One could go on and on. In the 2000 election two prominent figures from the martial law era gained 60% of the presidential vote. The son of one is now running for mayor of Taipei city and I believe is likely to win. In one central Taiwan district the island's most prominent gangster used to hold the legislative office, until his son took it up. He wins elections by 2-1 margins. All over the island voters routinely return to office local faction politicians whose factions are heavily intertwined with local construction and local organized crime.
Taiwan is an island of nepotism, organized crime, and local factionalism, floating on a sea of government construction money. There is nothing unusual about KMT heavyweight Lien Chan running his son for Mayor of Taipei like a local faction politician ensuring his relatives are elected to local administrative positions. It is just more blatant.
I don't understand why on an island where voters routinely return corrupt, incompetent, grandstanding party-minded hack politicians to office, why anyone would bother to write some variation on "politicians must care about..." because any sentence beginning with that or similar phrases is obviously inane. The problem with Taiwan's politicians is not that they are corrupt party-minded hacks. It is that Taiwan's voters support them because they are corrupt party-minded hacks.
The politicians aren't the problem, just its most outward manifestation, like a sore spot on the surface of the skin indicating the presence of a vast and voraciously metastasizing tumor underneath.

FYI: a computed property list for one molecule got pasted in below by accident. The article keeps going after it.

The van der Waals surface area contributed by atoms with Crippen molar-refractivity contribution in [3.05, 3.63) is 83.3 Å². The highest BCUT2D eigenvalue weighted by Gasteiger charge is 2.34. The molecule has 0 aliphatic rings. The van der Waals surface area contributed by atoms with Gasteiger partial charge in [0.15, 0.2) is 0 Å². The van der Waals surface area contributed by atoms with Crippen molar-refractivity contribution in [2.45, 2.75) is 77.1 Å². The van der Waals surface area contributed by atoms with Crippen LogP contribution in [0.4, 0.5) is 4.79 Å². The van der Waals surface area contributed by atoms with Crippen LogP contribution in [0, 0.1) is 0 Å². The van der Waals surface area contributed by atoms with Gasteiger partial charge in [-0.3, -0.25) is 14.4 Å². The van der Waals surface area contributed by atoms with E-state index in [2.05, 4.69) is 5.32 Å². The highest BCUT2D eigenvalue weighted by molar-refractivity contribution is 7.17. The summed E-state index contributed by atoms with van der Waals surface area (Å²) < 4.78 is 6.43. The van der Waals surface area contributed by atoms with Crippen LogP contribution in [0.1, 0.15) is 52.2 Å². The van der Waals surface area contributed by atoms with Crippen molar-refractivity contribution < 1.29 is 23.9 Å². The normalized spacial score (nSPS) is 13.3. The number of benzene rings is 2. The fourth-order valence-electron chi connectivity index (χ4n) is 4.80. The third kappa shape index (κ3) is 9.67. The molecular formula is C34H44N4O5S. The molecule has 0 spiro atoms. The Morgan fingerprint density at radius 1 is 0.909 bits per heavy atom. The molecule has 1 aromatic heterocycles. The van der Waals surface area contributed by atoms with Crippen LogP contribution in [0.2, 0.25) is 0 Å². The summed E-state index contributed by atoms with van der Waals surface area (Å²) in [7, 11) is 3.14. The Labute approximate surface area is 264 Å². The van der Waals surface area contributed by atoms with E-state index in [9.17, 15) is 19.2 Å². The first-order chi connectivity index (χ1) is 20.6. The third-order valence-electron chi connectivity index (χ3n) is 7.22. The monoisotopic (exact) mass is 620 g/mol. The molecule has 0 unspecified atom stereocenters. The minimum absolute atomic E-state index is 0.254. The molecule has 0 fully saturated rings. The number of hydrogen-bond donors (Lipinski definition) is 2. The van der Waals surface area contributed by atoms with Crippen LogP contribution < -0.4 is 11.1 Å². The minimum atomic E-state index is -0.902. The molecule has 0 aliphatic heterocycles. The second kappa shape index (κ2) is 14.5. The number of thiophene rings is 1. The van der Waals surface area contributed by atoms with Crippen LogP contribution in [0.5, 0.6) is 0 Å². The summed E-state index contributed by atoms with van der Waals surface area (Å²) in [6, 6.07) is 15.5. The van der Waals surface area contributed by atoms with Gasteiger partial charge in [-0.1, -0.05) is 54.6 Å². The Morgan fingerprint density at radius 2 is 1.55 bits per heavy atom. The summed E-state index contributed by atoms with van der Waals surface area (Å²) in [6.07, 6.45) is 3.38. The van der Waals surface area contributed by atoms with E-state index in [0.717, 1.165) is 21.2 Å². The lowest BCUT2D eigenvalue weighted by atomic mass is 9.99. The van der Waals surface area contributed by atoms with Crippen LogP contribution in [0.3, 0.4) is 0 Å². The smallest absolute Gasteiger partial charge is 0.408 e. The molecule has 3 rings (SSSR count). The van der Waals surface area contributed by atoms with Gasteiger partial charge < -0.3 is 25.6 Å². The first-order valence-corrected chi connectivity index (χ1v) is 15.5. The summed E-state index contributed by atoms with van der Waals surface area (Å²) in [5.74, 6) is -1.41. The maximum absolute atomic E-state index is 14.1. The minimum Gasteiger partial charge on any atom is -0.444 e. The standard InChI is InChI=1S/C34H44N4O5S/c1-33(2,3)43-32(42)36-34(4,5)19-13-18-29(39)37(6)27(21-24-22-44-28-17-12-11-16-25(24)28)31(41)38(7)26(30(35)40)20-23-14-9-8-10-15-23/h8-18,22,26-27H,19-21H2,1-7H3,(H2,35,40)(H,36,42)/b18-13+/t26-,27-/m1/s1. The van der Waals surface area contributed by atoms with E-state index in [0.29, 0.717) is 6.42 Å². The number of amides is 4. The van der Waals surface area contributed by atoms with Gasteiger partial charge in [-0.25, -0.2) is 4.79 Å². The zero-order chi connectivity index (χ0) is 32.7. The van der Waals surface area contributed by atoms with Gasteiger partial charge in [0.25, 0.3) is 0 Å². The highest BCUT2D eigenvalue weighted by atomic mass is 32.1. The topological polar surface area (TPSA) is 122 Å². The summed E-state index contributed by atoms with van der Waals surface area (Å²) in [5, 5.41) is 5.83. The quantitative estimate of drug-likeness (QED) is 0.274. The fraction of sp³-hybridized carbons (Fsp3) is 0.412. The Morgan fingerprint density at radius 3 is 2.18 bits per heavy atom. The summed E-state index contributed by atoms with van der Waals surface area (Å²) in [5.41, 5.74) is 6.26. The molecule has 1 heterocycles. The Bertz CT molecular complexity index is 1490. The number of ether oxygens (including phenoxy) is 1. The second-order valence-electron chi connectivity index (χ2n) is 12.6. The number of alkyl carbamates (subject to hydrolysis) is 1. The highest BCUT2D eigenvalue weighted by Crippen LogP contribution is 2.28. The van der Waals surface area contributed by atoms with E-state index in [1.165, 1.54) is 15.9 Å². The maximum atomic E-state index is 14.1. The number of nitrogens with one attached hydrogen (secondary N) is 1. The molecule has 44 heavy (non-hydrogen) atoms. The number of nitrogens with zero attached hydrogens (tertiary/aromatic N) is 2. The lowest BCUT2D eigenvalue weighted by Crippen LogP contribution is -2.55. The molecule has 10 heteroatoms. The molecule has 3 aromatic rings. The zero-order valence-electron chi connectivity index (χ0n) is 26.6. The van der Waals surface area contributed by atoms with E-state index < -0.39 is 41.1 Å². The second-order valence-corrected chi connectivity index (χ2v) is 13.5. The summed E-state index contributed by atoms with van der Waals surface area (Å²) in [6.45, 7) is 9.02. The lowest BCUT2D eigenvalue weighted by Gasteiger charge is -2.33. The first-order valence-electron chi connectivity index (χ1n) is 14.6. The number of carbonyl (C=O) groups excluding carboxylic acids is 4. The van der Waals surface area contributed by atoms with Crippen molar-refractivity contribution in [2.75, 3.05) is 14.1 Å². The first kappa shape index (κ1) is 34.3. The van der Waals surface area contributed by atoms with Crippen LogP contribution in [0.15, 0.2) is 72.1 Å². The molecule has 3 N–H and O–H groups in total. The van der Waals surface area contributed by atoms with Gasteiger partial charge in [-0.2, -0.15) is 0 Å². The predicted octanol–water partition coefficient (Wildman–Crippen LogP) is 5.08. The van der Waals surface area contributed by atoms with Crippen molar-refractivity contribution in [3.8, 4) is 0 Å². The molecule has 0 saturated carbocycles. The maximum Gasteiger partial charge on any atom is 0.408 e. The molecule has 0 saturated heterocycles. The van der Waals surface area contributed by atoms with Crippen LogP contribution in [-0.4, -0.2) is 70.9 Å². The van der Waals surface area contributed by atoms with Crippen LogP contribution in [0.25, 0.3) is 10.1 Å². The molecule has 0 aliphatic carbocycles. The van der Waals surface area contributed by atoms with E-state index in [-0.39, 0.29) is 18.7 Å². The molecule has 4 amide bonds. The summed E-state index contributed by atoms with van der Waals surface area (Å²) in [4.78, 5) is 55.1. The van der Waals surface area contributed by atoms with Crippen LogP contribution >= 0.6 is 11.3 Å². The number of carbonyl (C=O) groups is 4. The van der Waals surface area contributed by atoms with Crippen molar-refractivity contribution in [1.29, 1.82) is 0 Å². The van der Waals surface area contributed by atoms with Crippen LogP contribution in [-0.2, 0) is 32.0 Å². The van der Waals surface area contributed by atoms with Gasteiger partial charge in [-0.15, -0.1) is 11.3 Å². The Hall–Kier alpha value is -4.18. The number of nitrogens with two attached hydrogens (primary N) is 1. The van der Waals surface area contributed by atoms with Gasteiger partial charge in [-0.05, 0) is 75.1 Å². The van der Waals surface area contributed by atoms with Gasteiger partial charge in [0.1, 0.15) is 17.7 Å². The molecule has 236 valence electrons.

- Data on Taiwan peach, nectarine, and cherry imports from US
- LCY of Kaohsiung pipeline blast fame takes a heavy stock hit. Very unlikely that it is their fault. Rather, it is more likely that any one of the scores of (gangster-run) construction firms that have worked in the area damaged the pipe during one of their innumerable excavations.
- Taiwan aborigine journalist Tilimalaw's untimely death mourned around the world.
- Chinese circumvent regulations using third countries, local representatives, to purchase real estate in Taiwan
- Brief flap as Routledge journal adds "China" to Taiwan in scholar's location.
- Taipower Chairman says renewables bad for the environment. If those idiots hadn't wasted so much time and money on that fourth nuke disaster out in Gongliao, we could have the whole island running on wind, solar, and other renewables by now.
- Sponsored piece in Smithsonian on Alishan Sunrise train.
- High school students across Taiwan in bid to have statues of dictator Chiang Kai-shek removed. The young are different.
- Duverger's law and village elections in Taiwan
- Pro-unification types threaten and scold in front of Taipei 101 and the police... do nothing (video).
- Haha. Infravest's third windpower investment in Taiwan now halted, this time by objections that it is bad for dolphins. ROFLMAO. Bad for dolphins? The government doesn't give a flying f@ck in a rolling doughnut about dolphins. See, for example, this long old post on them or this one from 2009. Nope, this is just an excuse to kill the project, as the environment always is. Three times Infravest has met opposition and been curtailed or completely thwarted, in three different locales. I'm sure it's just a coincidence and the Company's claim that Taipower and other interests don't want them in Taiwan is balderdash.